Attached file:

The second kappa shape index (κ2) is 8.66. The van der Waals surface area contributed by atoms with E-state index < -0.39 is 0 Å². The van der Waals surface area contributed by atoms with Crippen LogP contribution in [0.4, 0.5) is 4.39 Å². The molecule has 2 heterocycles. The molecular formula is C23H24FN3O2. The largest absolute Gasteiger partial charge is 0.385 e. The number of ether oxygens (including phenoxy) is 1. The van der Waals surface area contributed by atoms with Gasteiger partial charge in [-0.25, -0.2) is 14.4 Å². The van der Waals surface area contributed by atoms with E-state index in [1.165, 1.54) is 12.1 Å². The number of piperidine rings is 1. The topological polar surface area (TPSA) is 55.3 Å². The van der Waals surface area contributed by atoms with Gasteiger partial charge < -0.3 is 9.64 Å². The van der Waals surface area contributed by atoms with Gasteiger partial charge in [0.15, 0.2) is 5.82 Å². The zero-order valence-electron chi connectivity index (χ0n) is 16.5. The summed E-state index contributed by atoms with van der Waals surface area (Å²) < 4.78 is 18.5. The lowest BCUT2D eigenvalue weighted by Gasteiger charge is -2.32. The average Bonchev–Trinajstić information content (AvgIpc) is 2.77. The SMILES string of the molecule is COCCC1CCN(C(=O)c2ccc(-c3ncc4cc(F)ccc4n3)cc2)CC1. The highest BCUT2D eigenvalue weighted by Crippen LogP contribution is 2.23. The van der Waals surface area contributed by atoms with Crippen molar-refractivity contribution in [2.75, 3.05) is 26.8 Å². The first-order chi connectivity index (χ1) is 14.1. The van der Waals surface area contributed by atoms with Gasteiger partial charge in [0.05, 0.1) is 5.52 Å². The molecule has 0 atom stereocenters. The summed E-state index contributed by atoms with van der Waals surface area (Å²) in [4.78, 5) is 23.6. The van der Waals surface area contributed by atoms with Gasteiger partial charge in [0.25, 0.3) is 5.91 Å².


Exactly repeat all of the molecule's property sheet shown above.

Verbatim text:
The second kappa shape index (κ2) is 8.66. The van der Waals surface area contributed by atoms with E-state index < -0.39 is 0 Å². The van der Waals surface area contributed by atoms with Crippen LogP contribution in [0.4, 0.5) is 4.39 Å². The molecule has 2 heterocycles. The molecular formula is C23H24FN3O2. The largest absolute Gasteiger partial charge is 0.385 e. The number of ether oxygens (including phenoxy) is 1. The van der Waals surface area contributed by atoms with Gasteiger partial charge in [-0.25, -0.2) is 14.4 Å². The van der Waals surface area contributed by atoms with E-state index in [1.165, 1.54) is 12.1 Å². The number of piperidine rings is 1. The topological polar surface area (TPSA) is 55.3 Å². The van der Waals surface area contributed by atoms with Gasteiger partial charge < -0.3 is 9.64 Å². The van der Waals surface area contributed by atoms with Gasteiger partial charge in [0.15, 0.2) is 5.82 Å². The zero-order valence-electron chi connectivity index (χ0n) is 16.5. The summed E-state index contributed by atoms with van der Waals surface area (Å²) < 4.78 is 18.5. The lowest BCUT2D eigenvalue weighted by Gasteiger charge is -2.32. The average Bonchev–Trinajstić information content (AvgIpc) is 2.77. The SMILES string of the molecule is COCCC1CCN(C(=O)c2ccc(-c3ncc4cc(F)ccc4n3)cc2)CC1. The highest BCUT2D eigenvalue weighted by Crippen LogP contribution is 2.23. The van der Waals surface area contributed by atoms with Crippen molar-refractivity contribution in [2.75, 3.05) is 26.8 Å². The first-order chi connectivity index (χ1) is 14.1. The van der Waals surface area contributed by atoms with Gasteiger partial charge in [0.05, 0.1) is 5.52 Å². The molecule has 0 atom stereocenters. The summed E-state index contributed by atoms with van der Waals surface area (Å²) in [4.78, 5) is 23.6. The van der Waals surface area contributed by atoms with Gasteiger partial charge in [0.25, 0.3) is 5.91 Å².